Marine aquaculture

Marine aquaculture -America forges ahead

“‘We will help aquaculture grow faster by reducing regulatory burden and driving research’ – U.S. Department of Commerce . ” America is planning a one-stop shop for federal approval of marine aquaculture permits as it looks to increased sustainable farming of its oceans. It will also boost aquaculture research to accelerate the growth of the U.S. seafood industry to create jobs and boost the economies of coastal seafood communities.

Marine aquaculture in the United States contributes to seafood supply, supports commercial fisheries, and has great growth potential. We will help it grow faster by reducing regulatory burden and driving aquaculture research,” the U.S. Department of Commerce stated in its  recent 2018-2022 Strategic Report.

According to Seafoodsource.com, the United States has not been a significant player in the marine aquaculture industry. According to the World Bank, aquaculture produced more than 106 million metric tons (MT) of seafood in 2015. That’s more than double the seafood farms created in 2003 and more than 50 times the yield reported in 1960.

In 1960, the United States ranked fourth in the world, harvesting 104,421 metric tons of the more than two million MT produced worldwide.

In 2015, America was responsible for just 426,000 MT – or just 0.4 percent of the worldwide harvest. That put it 18th in the world in aquaculture production, trailing such countries as Ecuador, Malaysia, and North Korea.

By contrast, the United States ranks No. 1 in the world in poultry and beef production.

As part of its strategy to boost aquaculture, the US Department of Commerce said it will work with the U.S. Army Corps of Engineers, the U.S. Environmental Protection Agency, other federal agencies, and coastal states to streamline federal marine aquaculture permitting.

This will create a more predictable and timely permit review process, and allow businesses to begin operation more rapidly, thus accelerating the growth of the U.S. seafood industry.

The department also plans to support research to advance marine aquaculture.

“In collaboration with industry, we will support research to advance commercial-scale marine aquaculture production. We will implement pre-competitive commercial scale demonstration facilities in collaboration with—and co-funded by— industry and coastal seafood communities. These pilot programs will facilitate the commercial viability of marine aquaculture production,” the department said.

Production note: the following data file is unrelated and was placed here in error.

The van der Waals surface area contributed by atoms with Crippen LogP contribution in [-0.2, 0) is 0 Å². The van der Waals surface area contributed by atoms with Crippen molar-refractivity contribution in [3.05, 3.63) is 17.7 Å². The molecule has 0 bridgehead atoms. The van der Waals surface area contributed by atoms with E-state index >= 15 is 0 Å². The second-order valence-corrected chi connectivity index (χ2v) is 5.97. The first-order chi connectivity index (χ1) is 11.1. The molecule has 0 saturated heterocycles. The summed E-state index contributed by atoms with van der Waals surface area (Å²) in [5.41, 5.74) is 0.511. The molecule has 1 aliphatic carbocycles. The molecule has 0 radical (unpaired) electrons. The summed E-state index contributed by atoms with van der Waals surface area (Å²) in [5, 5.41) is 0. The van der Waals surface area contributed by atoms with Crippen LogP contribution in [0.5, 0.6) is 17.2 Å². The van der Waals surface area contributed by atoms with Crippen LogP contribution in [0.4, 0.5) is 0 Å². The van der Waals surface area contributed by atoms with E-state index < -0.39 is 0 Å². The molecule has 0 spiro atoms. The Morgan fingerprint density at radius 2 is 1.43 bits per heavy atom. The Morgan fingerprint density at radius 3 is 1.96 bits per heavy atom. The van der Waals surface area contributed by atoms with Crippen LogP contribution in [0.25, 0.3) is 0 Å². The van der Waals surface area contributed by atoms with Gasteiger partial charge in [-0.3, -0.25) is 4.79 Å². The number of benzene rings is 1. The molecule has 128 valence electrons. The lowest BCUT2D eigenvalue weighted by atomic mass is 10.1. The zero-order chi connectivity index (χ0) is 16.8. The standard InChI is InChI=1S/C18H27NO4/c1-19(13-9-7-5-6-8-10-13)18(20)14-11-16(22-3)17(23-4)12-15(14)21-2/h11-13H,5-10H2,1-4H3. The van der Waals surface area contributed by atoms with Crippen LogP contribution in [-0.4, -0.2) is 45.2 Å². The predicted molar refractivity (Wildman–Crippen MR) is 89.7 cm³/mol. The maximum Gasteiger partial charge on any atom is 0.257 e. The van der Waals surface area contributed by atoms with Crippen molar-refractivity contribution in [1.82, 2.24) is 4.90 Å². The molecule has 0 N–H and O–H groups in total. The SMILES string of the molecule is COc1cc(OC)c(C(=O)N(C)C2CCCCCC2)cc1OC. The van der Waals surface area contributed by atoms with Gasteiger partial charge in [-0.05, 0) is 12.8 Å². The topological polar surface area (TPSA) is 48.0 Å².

The National Oceanic and Atmospheric Administration (NOAA) will also use aquaculture research to remove production bottlenecks related to siting, disease, genetics and genomics, hatchery seed stock, and feed availability.

Meanwhile, U.S. Senator Roger Wicker, (R-Miss.), has introduced a bill that would streamline the permitting process for aquaculture farms in American waters.

The bill is similar to calls in Canada for a Federal Aquaculture Act that will provide a modern legal framework for managing the marine aquaculture sector.

Thousands of B.C. businesses in British Columbia have lent their support for a Federal Aquaculture Act to clarify industry responsibilities and provide fair access to long term fish farm tenures.

The push for a Federal Aquaculture, which has been embraced by BC salmon farmers, was mooted by the Campbell River Chamber of Commerce.

It was tabled as a resolution at the BC Chamber of Commerce Annual General Meeting, last Spring. The BC Chamber of Commerce represents more than 125 Chambers of Commerce and Boards of Trade, and 36,000 businesses.

The resolution passed with a clear two-thirds majority said Jessica Gares, Director of Communications, for the BC Chamber of Commerce, adding the recommendations will now be relayed to the minister responsible via a letter.

By Fabian Dawson

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